• Abortion: Libertarians are not monolithically pro-choice. They are divided on the matter as are Republicans and Democrats. I, for instance, am pro-life and justify laws banning abortion by the fact that unborn innocents have a right to Life that would otherwise have no champion. The protection of the innocent is a legitimate role of government, and I believe these laws to be necessary. When weighing the literal life or death of children against the inconvenience of the adults that conceived them, I side with the children. Other Libertarians are just as bluntly pro-death, and the party platform basically just punts, because we're not going to agree today. Whatever their stance on personal choice, however, almost all Libertarians agree that the government has no business funding abortion through any means.
  • Border Security: Libertarians are also divided on the subject of open borders. I am among those who oppose it on consequentialist grounds (its impact on maintaining a free society). We have the means to immigrate to this country legally. This is necessary to ensure that those who become citizens at the very least will promise to uphold the basic liberties that drew them to this country and allowed them to become citizens. There is no need for insecure borders, and plenty of reasons to secure them.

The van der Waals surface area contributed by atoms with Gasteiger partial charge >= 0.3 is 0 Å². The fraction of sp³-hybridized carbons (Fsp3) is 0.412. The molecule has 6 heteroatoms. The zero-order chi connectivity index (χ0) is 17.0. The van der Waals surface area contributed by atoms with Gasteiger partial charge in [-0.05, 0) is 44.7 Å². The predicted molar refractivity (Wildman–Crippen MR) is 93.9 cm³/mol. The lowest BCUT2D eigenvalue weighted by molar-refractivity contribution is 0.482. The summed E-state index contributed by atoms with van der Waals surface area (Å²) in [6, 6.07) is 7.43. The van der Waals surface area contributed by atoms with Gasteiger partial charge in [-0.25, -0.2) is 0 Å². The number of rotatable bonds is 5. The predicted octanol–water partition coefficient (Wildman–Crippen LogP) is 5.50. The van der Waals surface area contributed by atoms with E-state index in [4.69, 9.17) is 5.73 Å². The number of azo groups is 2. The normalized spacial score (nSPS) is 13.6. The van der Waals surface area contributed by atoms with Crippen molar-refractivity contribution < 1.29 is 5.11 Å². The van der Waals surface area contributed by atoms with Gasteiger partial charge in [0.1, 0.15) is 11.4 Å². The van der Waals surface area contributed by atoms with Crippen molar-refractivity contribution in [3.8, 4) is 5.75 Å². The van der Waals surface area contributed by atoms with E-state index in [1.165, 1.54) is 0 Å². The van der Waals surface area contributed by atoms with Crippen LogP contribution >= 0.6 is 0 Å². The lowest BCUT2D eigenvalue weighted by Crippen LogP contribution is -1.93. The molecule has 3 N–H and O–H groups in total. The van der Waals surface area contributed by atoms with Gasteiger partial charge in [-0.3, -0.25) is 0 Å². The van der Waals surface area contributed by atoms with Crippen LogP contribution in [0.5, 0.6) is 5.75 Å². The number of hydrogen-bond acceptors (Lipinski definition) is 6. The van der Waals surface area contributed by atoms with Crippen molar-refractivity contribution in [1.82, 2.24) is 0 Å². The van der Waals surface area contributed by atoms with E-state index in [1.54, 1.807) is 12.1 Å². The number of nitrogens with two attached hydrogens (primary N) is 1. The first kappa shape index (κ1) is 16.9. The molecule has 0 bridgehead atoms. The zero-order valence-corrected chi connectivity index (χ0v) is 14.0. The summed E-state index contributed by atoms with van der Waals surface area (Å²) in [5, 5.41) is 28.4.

• Equality: I am consistently for equality before the law, because ALL men are created equal. And in accordance with common language usage, "men" means "mankind", as in "women", too. And there aren't any qualifications on which men or women this is talking about. Does anybody seriously want to argue against that? Prediction: you will lose.
  • Marriage: I am for the elimination of government controls on marriage, but I am not for gay marriage. I will neither perform nor enter into one. I jealously guard my religious freedom as a matter of self-interest, and government has no business in religious matters. That means your sacrament, my sacrament, theirs... all off limits. (See First Amendment). How that works is made crystal clear in my last essay
  • War: I oppose starting a war. I also oppose fighting someone else's war without invitation. I am in favor of an unassailable National Defense, in that I draw a sharp distinction between defense spending and military spending. I do support mutual defense pacts, and in those cases, an attack against one member is an attack against all. Like the porcupine that is the Libertarian mascot, we should make it very painful to attack the US. I supported retaliation for 9/11 and would again. But it would be focused, fierce, then finished. It is stupid to spend billions to engage an enemy on his home soil when he is content to simply wait you out. Furthermore, I support the intelligent use of our military; something that hasn't been tried in many decades. The military has one main purpose: to secure our borders and liberty. Why do we need a separate border patrol? Why do we not allow our military to do their job and secure our borders on our soil? Whatever the reason is, it is not the Third Amendment.